Barnes said Wednesday that she hadn’t yet heard about the charges and allegations against Hernandez, but said she is “impressed and glad” that authorities had identified a suspect.

“I was really frustrated” when it was happening, said Barnes, who now works as an advertising analyst in Rockport. “I wasn’t just reporting the pages; I was reporting every single post.”

INDIANA THREATS

The criminal case against Hernandez now centers on what happened to a teenage girl in an Indianapolis suburb.

In December 2015, the Brownsburg Police Department contacted the FBI for assistance with a cyber threat case that involved a minor female victim, who is a resident of Plainfield, Indiana. A person known as Brian Kil on Facebook was accused of threatening to kill the girl’s classmates, as well as law enforcement, when she refused to send him more sexually explicit photos. The pattern of extortion continued for about 16 months.

During that time, Hernandez — accused of using the Brian Kil identity — made several threats that were “pretty vicious,” according to Horty. The person threatened to shoot the victim’s mother and her classmates, as well as attack a local shopping center, authorities say, and said things like, “I am coming for you. I will slaughter your entire class and save you for last,” and, “I will add a dozen dead police to my tally. … Try me pigs, I will finish you off as well.”

In transcripts of messages to the victims, Brian Kil said he wanted to be the worst cyber terrorist who ever lived, according to the RTV 6 television station.

Plainfield and Danville high schools were closed in response to the threats, as well as the Shops at Perry Crossing in Plainfield.

During this time, Hernandez is accused of extorting explicit photos from two other minors, posting the photos and videos that one sent when she stopped complying with his demands. Authorities say he asked another victim to attend a community forum in Plainfield to record law enforcement statements about the investigation into Brian Kil.

Authorities say they got onto Hernandez’s trail when the FBI took over one victim’s social media accounts after the threats were made. The FBI, using the victim’s account, sent Hernandez a video that also contained a piece of tracking code called a NIT, or Network Investigative Technique, Horty said. Once Hernandez downloaded the video with the NIT in June, the FBI was able to find his true IP address.

Once police had the IP address, they subpoenaed Bright House, a telecom company, for the subscriber information, according to RTV 6.

They found that Hernandez lived at a house on Eucalyptus Drive in Bakersfield, California, with his girlfriend and her grandmother.

The FBI, the Indiana State Police, and the Plainfield and Brownsburg police departments all contributed to the investigation.

Authorities said that those who believe they were victims of extortion by Hernandez, or his aliases Brian Kil and the Purge of Maine, can contact the Indianapolis FBI Office at 317-595-4000, Option 2, to make a report.

‘TREMENDOUS GAPS’

One major problem in such cases is getting victims to come forward, according to David Finkelhor, director of the Crimes against Children Research Center and a professor at the University of New Hampshire who has researched “sextortion” used against minors.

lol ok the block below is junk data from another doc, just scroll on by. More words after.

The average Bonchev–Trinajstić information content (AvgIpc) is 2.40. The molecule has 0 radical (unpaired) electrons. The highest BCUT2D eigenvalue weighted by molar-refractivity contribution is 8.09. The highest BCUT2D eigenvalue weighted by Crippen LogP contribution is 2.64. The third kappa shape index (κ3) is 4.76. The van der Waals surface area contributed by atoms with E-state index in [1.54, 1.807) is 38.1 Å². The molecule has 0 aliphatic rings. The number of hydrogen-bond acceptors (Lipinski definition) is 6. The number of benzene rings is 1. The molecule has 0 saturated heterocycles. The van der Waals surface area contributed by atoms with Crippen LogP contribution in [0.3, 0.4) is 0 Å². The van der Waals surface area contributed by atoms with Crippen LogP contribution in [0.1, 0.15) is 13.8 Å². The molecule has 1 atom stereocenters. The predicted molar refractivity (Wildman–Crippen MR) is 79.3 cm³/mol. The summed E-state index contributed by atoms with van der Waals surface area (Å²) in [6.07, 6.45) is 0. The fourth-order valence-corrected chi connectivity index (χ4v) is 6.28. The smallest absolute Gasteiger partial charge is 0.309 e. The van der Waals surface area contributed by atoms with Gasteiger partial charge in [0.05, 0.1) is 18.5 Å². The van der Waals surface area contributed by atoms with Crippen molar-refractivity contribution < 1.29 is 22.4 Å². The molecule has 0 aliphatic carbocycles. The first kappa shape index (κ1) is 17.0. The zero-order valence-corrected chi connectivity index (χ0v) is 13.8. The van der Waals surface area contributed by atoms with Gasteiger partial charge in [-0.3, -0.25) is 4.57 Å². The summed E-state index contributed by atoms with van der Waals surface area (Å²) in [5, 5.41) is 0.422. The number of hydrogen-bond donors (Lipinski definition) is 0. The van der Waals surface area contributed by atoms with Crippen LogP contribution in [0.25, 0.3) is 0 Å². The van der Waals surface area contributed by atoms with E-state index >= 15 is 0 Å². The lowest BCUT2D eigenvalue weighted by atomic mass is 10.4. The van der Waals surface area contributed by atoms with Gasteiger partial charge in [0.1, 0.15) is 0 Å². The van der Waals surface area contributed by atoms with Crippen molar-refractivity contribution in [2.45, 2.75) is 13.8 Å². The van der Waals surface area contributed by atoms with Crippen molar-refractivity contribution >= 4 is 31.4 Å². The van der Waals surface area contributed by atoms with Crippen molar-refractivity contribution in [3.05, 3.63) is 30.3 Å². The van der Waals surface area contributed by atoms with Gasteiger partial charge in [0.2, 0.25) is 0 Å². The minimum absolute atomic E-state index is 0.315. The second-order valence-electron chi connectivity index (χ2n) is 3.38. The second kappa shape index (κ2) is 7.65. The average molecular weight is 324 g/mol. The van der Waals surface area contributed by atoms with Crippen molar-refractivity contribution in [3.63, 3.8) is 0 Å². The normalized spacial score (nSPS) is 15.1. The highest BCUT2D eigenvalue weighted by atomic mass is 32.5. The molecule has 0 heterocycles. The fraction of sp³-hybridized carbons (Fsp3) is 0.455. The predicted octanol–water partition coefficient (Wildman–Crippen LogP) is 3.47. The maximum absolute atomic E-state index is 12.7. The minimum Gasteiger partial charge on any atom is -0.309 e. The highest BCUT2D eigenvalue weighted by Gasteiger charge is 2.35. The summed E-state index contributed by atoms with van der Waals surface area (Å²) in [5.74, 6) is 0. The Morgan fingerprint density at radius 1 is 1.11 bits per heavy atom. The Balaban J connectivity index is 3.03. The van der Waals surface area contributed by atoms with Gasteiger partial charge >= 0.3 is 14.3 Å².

“The kids, we find, are very reluctant to tell anyone about what’s going on,” Finkelhor said in an interview Wednesday, adding that they often feel ashamed or guilty for getting involved. They need to be told that if someone is threatening them in this way, they should tell someone else immediately, he said.

Victims also often feel disappointed with social media companies’ response, according to Finkelhor.

“Because of increased discussion about the problem, the social media companies have been getting more active, but I think that they are still tremendous gaps,” he said. Many of the victims he spoke to in his research said they had trouble finding information on what the websites could do, and that when they did try to contact people at the companies they were often told nothing could be done. It “compounded” their sense of helplessness, he said.

Barnes, the former Waterville digital media consultant, said she monitors her two sons’ use of social media and she isn’t aware of whether Facebook has increased its security on such problems. “Anybody can create a page on Facebook. There’s really no way to vet them,” she said. “The only way to get them taken down is to report them.”

While some companies are adding staff to monitor these issues, Finkelhor said he isn’t convinced that those people have the right experience or sensitivity. There’s also still a “commitment to openness,” and a worry that any move toward regulation will open a can of worms.

But, Finkelhor said, “in truth, these are private companies that have a business model that is organized around attracting a lot of minors to their sites. Because they are minors, (the companies) have a responsibility.”

Madeline St. Amour — 861-9239

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Twitter: @madelinestamour